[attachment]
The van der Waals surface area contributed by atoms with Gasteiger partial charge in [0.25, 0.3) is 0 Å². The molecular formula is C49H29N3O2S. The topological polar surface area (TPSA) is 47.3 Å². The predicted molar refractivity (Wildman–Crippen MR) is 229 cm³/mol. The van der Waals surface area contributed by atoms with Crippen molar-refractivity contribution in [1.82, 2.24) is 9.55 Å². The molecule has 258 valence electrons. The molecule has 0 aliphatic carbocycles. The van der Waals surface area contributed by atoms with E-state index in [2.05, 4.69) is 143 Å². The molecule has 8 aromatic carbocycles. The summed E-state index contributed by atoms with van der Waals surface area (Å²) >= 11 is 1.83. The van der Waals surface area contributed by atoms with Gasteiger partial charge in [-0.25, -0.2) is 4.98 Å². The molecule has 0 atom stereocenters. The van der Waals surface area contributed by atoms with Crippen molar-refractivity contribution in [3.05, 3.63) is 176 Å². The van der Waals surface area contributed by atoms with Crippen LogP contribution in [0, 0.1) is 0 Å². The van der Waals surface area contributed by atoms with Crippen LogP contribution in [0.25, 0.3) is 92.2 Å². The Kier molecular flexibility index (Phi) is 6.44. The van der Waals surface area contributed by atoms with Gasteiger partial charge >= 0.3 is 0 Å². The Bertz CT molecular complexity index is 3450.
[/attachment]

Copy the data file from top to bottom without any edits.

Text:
The van der Waals surface area contributed by atoms with Gasteiger partial charge in [0.25, 0.3) is 0 Å². The molecular formula is C49H29N3O2S. The topological polar surface area (TPSA) is 47.3 Å². The predicted molar refractivity (Wildman–Crippen MR) is 229 cm³/mol. The van der Waals surface area contributed by atoms with Crippen molar-refractivity contribution in [1.82, 2.24) is 9.55 Å². The molecule has 258 valence electrons. The molecule has 0 aliphatic carbocycles. The van der Waals surface area contributed by atoms with E-state index in [2.05, 4.69) is 143 Å². The molecule has 8 aromatic carbocycles. The summed E-state index contributed by atoms with van der Waals surface area (Å²) >= 11 is 1.83. The van der Waals surface area contributed by atoms with Gasteiger partial charge in [-0.25, -0.2) is 4.98 Å². The molecule has 0 atom stereocenters. The van der Waals surface area contributed by atoms with Crippen molar-refractivity contribution in [3.05, 3.63) is 176 Å². The van der Waals surface area contributed by atoms with Crippen LogP contribution in [0, 0.1) is 0 Å². The van der Waals surface area contributed by atoms with Crippen LogP contribution in [0.25, 0.3) is 92.2 Å². The Kier molecular flexibility index (Phi) is 6.44. The van der Waals surface area contributed by atoms with Gasteiger partial charge >= 0.3 is 0 Å². The Bertz CT molecular complexity index is 3450.